“After day one, your individuality is a thing of the past. Your hair is gone, your name replaced by a number and your life is relocated to the Commando Training Centre for the Royal Marines in Lympstone, Devon. Making it through the 32-week training course and securing the coveted green beret is an unlikely outcome, but one that young men will strive towards for years before the training even begins. However, in a group of sixty men, it’s likely that as few as 10% will see that day.”
A young ex-marine who requested that he remains anonymous told us of the training process and recounts the days that turned into nights, that blurred back into days.
Before the 32-week training process begins, young men and, after the change in law, from late 2018, young women, must go through a rigorous selection process.
“It begins with a psychometric test in Reading,” says the ex-commando. As the first step in a year-long application process, applicants must answer 30 questions in under nine minutes that test your reasoning, verbal ability, numeric competence and mechanical comprehension.
From this, they are moved onto the first interview stage before taking part in a medical and fitness examination and eventually moving onto the final part of the selection process: a three-day long examination programme at the Commando Training Centre for the Royal Marines, or CTCRM in Devon.
This final part of the application: a three-day training course, is the most gruelling of the steps. Hopeful candidates sit together on the train heading towards Devon, aware but apprehensive of what is about to come, the energy is noticeably tense as thoughts of doubt, excitement and determination dart through their minds. On arrival, the men are weaved in and out of lectures and offered glimpses at what could be their home for the coming months in the “relaxed” part of the process.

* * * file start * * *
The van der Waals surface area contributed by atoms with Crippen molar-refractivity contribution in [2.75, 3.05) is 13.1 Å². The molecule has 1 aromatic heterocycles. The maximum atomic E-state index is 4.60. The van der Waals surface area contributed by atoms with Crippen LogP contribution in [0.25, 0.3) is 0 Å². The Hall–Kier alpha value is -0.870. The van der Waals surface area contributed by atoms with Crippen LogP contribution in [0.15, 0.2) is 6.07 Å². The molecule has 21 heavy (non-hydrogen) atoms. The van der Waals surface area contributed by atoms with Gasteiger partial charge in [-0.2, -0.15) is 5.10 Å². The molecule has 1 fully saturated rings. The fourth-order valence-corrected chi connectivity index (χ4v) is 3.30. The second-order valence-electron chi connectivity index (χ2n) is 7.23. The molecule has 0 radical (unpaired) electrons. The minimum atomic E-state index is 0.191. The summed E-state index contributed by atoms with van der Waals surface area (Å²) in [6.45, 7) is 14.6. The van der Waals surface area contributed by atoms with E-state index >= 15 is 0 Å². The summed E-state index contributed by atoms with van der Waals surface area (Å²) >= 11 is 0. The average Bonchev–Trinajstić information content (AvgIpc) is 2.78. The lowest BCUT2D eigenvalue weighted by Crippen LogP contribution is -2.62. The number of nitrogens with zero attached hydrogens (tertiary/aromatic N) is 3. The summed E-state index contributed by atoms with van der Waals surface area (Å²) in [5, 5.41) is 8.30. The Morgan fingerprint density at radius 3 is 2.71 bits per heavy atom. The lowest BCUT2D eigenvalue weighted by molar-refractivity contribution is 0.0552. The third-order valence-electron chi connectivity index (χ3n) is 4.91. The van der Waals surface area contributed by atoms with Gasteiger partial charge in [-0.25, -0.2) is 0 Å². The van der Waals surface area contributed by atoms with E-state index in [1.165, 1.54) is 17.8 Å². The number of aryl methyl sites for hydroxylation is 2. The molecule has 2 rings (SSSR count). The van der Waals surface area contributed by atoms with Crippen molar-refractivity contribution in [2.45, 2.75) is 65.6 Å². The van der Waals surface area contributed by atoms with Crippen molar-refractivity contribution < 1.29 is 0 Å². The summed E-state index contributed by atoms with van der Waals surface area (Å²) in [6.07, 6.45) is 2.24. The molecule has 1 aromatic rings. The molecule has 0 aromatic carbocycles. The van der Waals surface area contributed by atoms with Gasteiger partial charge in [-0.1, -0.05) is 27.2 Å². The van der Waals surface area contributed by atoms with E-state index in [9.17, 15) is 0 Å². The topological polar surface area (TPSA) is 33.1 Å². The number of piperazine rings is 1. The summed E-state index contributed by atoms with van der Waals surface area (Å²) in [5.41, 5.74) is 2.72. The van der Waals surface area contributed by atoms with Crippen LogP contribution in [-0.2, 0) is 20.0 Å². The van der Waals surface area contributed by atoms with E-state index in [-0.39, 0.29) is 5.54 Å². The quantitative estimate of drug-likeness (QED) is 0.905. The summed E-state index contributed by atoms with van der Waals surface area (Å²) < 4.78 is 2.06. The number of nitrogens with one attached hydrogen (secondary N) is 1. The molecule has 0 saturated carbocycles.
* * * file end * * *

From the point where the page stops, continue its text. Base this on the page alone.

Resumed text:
“The next day is when it gets interesting,” the ex-commando explains. A 5:00am wake-up call, an 8:00am treadmill-based fitness test, followed by drill marching, a quick lunch, and a beep test timed running test; “the easy day” as the source recalled, coaxes the applicants into a false sense of security.
Day three is a different story: “They’re trying to get people to quit, they push you as much as they can until you drop out. They want to zap all of your energy.” They achieve this by placing applicants onto a timed assault course followed by a “confidence test” on the 4.5-metre-high and 30cm wide beam on which they must walk, run, sprint and jump on whilst remaining balanced.Finally, it is the endurance course, and the first instance where water is introduced in the training, as trainees must pull themselves and their teammates through underwater tunnels. “Though the physical part is gruelling it’s the mind games that break you,” the ex-commando recalls with a far more serious tone to his voice.
“For example, if you’re at the back and struggling to keep up with the others, they’ll pull you further to the back or make you start again. They’ll tell you that you might as well quit and make you believe it.”
Over the course of the three-day trial, it’s likely that only half of the men who walked in will walk out with a place as a commando-in-training. But if they make it through, they’re entering a world of brutality. Or a typical day in the life of a trainee Royal Marine.